The Life and Voyages of Christopher Columbus

By Washington Irving | Go to book overview

CHAPTER VII.
CONSPIRACY OF GUEVARA AND MOXICA.

[ 1500.]

When men have been accustomed to act falsely, they take great merit to themwelves for an exertion of common honesty. The followers of Roldan were loud in trumpeting forth their unwonted loyalty, and the great service they had rendered to government in driving Ojeda from the island. Like all reformed knaves, they expected that their good conduct would be amply rewarded. Looking upon their leader as having everything in his gift, and being well pleased with the delightful province of Cahay, they requested him to share the land among them, that they might settle there. Roldan would have had no hesitation in granting their request had it been made during his freebooting career; but he was now anxious to establish a character for adherence to the laws. He declined, therefore, acceding to their wishes, until sanctioned by the admiral. Knowing, however, that he had fostered a spirit among these men which it was dangerous to contradict, and that their. rapacity, by long indulgence, did not admit of delay, he shared among them certain lands of his own, in the territory of his ancient host Behechio, cacique of Xaragua. He then wrote to the admiral for permission to return to San Domingo, and received a letter in reply, giving him many thanks and commendations for the diligence and address which he had manifested, but requesting him to remain for a time in Xaragua, lest Ojeda should be yet hovering about the coast, and disposed to make another descent in that province.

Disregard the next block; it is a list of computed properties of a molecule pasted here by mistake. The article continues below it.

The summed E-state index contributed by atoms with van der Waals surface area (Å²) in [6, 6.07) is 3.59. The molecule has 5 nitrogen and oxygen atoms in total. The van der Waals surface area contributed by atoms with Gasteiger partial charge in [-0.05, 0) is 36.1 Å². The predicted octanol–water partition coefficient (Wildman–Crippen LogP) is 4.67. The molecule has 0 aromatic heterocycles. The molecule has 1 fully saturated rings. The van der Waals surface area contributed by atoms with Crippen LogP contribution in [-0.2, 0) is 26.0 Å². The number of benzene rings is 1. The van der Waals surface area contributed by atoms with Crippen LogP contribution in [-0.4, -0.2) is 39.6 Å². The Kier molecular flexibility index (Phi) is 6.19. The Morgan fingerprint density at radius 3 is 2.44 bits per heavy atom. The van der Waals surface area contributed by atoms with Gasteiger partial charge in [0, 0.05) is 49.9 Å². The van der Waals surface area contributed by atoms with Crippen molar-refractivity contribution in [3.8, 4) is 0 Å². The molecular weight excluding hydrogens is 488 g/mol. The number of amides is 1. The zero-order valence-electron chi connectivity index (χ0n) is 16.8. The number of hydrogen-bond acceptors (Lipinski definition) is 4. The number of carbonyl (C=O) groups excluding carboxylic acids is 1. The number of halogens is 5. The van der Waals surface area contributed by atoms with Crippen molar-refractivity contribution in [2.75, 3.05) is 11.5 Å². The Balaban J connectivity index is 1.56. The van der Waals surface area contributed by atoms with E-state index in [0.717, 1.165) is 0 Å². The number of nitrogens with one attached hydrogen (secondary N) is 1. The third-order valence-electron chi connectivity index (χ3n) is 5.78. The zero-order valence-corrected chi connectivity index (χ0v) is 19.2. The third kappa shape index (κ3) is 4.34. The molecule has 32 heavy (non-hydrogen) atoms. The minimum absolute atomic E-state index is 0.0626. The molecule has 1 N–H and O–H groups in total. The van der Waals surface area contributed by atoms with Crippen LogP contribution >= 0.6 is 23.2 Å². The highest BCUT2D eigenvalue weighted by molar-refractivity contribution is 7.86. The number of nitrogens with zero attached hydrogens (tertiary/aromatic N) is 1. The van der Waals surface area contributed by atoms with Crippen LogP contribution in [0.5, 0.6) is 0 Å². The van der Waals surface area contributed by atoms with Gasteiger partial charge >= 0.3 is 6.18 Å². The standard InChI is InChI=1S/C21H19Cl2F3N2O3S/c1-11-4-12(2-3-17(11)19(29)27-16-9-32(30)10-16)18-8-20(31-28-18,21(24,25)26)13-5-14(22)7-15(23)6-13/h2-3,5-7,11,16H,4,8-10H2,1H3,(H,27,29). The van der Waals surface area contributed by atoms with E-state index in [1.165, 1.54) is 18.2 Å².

The troubles of the island were not yet at an end, but were destined again to break forth, and from somewhat of a romantic cause. There arrived about this time, at Xaragua, a young cavalier of noble family, named Don Hernando do Gueva He possessed an agreeable person and winning manners, but was headstrong in his passions and dissolute in his principles. He was cousin to Adrian de Moxica, one of the most active ringleaders in the late rebellion of Roldan, and had conducted himself with such licentiousness at San Domingo that Columbus had banished him from the island. There being no other supportunity of embarking, he had been sent to Xaragua, to

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